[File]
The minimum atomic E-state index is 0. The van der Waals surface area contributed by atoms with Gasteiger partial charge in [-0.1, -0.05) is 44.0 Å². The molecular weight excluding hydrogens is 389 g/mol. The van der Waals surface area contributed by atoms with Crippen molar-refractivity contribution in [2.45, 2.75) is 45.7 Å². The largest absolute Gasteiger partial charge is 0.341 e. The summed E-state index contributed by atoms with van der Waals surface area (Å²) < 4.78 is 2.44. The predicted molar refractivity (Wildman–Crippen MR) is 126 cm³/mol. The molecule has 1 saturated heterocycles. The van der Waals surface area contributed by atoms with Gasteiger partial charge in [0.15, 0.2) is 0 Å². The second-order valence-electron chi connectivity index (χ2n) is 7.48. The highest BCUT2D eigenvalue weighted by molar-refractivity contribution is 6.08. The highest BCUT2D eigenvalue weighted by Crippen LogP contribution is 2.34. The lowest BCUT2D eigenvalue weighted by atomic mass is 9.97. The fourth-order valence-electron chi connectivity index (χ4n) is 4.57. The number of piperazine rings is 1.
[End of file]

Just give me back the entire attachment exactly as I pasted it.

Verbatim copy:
The minimum atomic E-state index is 0. The van der Waals surface area contributed by atoms with Gasteiger partial charge in [-0.1, -0.05) is 44.0 Å². The molecular weight excluding hydrogens is 389 g/mol. The van der Waals surface area contributed by atoms with Crippen molar-refractivity contribution in [2.45, 2.75) is 45.7 Å². The largest absolute Gasteiger partial charge is 0.341 e. The summed E-state index contributed by atoms with van der Waals surface area (Å²) < 4.78 is 2.44. The predicted molar refractivity (Wildman–Crippen MR) is 126 cm³/mol. The molecule has 1 saturated heterocycles. The van der Waals surface area contributed by atoms with Gasteiger partial charge in [0.15, 0.2) is 0 Å². The second-order valence-electron chi connectivity index (χ2n) is 7.48. The highest BCUT2D eigenvalue weighted by molar-refractivity contribution is 6.08. The highest BCUT2D eigenvalue weighted by Crippen LogP contribution is 2.34. The lowest BCUT2D eigenvalue weighted by atomic mass is 9.97. The fourth-order valence-electron chi connectivity index (χ4n) is 4.57. The number of piperazine rings is 1.